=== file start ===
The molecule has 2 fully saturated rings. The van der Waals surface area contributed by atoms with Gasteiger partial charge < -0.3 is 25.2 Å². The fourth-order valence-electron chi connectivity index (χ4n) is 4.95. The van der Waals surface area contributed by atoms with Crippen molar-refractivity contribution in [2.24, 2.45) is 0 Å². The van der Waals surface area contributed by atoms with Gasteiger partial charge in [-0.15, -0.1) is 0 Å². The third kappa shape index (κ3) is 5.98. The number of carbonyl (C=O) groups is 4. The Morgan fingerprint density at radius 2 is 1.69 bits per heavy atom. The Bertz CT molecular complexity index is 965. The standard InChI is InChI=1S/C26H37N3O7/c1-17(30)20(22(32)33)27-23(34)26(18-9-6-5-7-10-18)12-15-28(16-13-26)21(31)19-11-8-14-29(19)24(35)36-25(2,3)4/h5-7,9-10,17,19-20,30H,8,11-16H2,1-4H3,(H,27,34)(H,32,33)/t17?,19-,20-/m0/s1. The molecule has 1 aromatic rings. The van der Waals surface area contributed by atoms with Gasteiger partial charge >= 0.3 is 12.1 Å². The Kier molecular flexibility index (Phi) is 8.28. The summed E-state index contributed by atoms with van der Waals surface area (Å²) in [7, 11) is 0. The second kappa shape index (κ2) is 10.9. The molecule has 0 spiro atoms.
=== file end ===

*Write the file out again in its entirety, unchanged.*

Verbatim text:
The molecule has 2 fully saturated rings. The van der Waals surface area contributed by atoms with Gasteiger partial charge < -0.3 is 25.2 Å². The fourth-order valence-electron chi connectivity index (χ4n) is 4.95. The van der Waals surface area contributed by atoms with Crippen molar-refractivity contribution in [2.24, 2.45) is 0 Å². The van der Waals surface area contributed by atoms with Gasteiger partial charge in [-0.15, -0.1) is 0 Å². The third kappa shape index (κ3) is 5.98. The number of carbonyl (C=O) groups is 4. The Morgan fingerprint density at radius 2 is 1.69 bits per heavy atom. The Bertz CT molecular complexity index is 965. The standard InChI is InChI=1S/C26H37N3O7/c1-17(30)20(22(32)33)27-23(34)26(18-9-6-5-7-10-18)12-15-28(16-13-26)21(31)19-11-8-14-29(19)24(35)36-25(2,3)4/h5-7,9-10,17,19-20,30H,8,11-16H2,1-4H3,(H,27,34)(H,32,33)/t17?,19-,20-/m0/s1. The molecule has 1 aromatic rings. The van der Waals surface area contributed by atoms with Gasteiger partial charge >= 0.3 is 12.1 Å². The Kier molecular flexibility index (Phi) is 8.28. The summed E-state index contributed by atoms with van der Waals surface area (Å²) in [7, 11) is 0. The second kappa shape index (κ2) is 10.9. The molecule has 0 spiro atoms.